Chinese Team Finds New Ways to Enhance Wheat YieldAugust 3, 2022
Scientists from the Chinese Academy of Sciences and Peking University reported that gene editing of an APETALA2/ethylene responsive factor (AP2/ERF) transcription factor, DUO1, could lead to better wheat grain yield. Their findings are featured in Nature Plants.
Wheat is one of the most important food crops worldwide. To help improve food production, it is vital to pinpoint new locations in the wheat genome that can help improve its yield. Thus, the researchers analyzed the key genes involved in spikelet number.
They investigated Brachypodium distachyon spikelet mutant bdduo1, which has an increased number of spikelets per spike. They further clarified the role of BdDUO1 in the regulation of spike shape in Brachypodium distachyon through a series of tests. Then, using CRISPR-Cas9, they edited the gene and came up with wheat plants exhibiting multiple spikelets in the lower middle part of the spikes. Furthermore, live imaging showed that there were more and larger cells in the basal spikelet primordia of the gene-edited wheat compared to the wild type which may imply that the gene is involved in regulating cell division. Field tests showed that the gene-edited wheat plants developed more grains per spike than the wild type, indicating an increase in yield per unit area.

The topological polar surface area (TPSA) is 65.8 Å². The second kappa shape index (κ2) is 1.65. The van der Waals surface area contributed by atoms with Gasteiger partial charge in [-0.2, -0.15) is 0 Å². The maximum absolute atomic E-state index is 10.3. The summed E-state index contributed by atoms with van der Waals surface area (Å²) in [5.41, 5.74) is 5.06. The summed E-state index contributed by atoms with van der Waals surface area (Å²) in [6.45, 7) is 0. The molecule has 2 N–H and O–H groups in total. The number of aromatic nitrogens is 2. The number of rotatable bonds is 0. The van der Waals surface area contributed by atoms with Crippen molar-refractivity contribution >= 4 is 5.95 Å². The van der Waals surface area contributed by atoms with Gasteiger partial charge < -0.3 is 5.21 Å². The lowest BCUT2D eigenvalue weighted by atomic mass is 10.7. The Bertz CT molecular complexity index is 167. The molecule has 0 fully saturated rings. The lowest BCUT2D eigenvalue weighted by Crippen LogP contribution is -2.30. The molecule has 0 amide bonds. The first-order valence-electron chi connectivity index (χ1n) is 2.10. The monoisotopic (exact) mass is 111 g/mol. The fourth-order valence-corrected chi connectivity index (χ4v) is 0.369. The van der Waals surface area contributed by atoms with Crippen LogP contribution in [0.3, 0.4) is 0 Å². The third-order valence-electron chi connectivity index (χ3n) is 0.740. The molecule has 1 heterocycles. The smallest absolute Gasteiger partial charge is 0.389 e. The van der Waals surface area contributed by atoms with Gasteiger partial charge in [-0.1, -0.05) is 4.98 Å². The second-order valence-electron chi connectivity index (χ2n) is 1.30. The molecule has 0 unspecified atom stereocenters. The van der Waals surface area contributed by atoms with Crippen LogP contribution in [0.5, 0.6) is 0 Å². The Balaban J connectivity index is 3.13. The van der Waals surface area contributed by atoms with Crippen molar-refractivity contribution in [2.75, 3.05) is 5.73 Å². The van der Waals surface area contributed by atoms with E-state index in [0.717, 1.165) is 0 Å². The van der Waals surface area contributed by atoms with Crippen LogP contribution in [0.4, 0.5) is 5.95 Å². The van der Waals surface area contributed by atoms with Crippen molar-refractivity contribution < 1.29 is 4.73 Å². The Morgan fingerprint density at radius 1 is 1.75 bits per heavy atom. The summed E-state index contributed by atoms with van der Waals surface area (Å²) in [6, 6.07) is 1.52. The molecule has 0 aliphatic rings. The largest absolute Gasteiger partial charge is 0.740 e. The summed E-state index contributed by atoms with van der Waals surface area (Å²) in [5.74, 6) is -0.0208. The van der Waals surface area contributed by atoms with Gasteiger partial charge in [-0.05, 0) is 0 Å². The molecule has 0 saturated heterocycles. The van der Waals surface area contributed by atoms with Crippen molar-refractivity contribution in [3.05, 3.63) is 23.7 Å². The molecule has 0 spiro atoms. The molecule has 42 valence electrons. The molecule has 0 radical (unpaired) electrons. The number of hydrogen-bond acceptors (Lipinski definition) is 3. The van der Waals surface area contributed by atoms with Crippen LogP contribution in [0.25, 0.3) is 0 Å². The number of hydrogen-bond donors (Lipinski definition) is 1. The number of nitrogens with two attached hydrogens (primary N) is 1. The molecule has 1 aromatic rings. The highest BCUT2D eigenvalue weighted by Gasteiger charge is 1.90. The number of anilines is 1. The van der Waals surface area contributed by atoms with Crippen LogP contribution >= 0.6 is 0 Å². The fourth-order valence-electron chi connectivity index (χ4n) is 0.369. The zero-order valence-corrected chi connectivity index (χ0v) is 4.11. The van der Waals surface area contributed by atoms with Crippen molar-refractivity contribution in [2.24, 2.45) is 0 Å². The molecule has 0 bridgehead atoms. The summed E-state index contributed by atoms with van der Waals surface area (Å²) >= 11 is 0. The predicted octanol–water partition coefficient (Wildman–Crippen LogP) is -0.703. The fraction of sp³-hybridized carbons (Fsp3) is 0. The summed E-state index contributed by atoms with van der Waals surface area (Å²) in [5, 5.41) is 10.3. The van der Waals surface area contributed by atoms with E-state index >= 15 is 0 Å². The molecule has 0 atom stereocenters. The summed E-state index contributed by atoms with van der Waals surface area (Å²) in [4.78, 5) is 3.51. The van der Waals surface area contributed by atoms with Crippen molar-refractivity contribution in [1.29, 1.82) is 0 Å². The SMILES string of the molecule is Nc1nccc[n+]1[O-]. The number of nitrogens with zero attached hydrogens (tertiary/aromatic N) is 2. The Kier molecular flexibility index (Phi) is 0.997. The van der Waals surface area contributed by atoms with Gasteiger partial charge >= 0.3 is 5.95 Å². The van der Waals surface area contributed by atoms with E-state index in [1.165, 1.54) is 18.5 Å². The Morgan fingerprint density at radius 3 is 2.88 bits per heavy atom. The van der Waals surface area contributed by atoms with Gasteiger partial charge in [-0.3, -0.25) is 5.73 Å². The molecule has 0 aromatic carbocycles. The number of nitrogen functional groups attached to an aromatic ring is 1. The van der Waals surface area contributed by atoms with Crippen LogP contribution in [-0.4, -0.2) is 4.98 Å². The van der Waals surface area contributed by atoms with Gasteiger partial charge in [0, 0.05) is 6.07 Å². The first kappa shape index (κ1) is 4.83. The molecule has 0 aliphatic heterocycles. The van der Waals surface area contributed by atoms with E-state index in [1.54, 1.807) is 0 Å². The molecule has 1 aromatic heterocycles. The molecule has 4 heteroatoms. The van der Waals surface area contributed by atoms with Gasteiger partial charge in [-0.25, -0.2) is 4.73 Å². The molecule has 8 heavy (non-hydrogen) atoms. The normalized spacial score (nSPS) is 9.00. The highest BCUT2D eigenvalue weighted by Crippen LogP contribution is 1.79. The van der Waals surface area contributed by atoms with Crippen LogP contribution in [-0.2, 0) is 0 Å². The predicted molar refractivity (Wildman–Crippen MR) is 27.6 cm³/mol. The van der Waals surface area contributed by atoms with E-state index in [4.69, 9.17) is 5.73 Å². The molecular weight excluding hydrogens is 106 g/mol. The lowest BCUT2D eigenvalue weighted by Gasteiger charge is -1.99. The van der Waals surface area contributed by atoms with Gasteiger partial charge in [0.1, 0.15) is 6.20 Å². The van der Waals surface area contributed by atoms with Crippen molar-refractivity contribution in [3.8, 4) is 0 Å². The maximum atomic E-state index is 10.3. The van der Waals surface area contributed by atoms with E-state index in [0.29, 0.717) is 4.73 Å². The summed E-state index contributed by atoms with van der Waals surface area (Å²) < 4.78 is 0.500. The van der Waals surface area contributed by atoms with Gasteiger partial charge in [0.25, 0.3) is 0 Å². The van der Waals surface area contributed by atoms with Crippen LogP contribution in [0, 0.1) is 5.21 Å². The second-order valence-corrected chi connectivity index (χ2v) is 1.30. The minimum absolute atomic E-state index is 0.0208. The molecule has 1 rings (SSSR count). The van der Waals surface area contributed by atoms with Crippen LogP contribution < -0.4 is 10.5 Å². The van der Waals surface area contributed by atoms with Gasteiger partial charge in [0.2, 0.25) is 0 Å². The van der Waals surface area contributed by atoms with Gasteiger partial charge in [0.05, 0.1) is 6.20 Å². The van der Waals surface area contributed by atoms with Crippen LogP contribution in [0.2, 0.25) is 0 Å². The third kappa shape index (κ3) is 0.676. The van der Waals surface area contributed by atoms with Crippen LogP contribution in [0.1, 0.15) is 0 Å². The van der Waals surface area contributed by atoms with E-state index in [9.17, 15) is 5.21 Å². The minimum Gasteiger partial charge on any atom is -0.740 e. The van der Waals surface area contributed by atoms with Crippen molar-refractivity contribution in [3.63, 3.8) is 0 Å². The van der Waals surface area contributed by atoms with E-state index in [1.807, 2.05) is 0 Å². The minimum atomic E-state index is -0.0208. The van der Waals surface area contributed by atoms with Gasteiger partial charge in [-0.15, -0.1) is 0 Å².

You might also like:
- HB4® Wheat Gets Approval in Australia and New Zealand
- Brazil Approves Drought Tolerant HB4® Wheat
- Pocket K No. 38: Biotech Wheat
Biotech Updates is a weekly newsletter of ISAAA, a not-for-profit organization. It is distributed for free to over 22,000 subscribers worldwide to inform them about the key developments in biosciences, especially in biotechnology. Your support will help us in our mission to feed the world with knowledge. You can help by donating as little as $10.
See more articles:
News from Around the World
- AI Tool Predicts Shape of ~200 Million Proteins
- Socio-economic Impact Assessment Complements Risk Assessment of Gene Drive Organisms, According to Experts
- Ghana Approves Bt Cowpea for Environmental and Market Release
- Texas A&M AgriLife Uses Corn Breeding and Entomology to Address Crop's Major Challenges
- Mechanism for Fruit and Seed Development in Flowering Plants Now Identified
- Researchers Identify Three Genes Involved in Melon Ripening
- Long-term Study Shows Agri-environment Schemes Boost Wildlife Populations
- Plants Reveal Metabolism and Circadian Functions With the Help of Drugs
- Gene Recombination Region Sizes Affect Crop Performance of Rye
- Workshop to Explore Policy Considerations for Gene Editing in Asia and Australia
- Chinese Team Finds New Ways to Enhance Wheat Yield
- CRISPR Helped to Successfully Prevent and Treat COVID-19 Infections
Read the latest:
- Biotech Updates (November 29, 2023)
- Gene Editing Supplement (November 29, 2023)
- Gene Drive Supplement (February 22, 2023)
Subscribe to BU: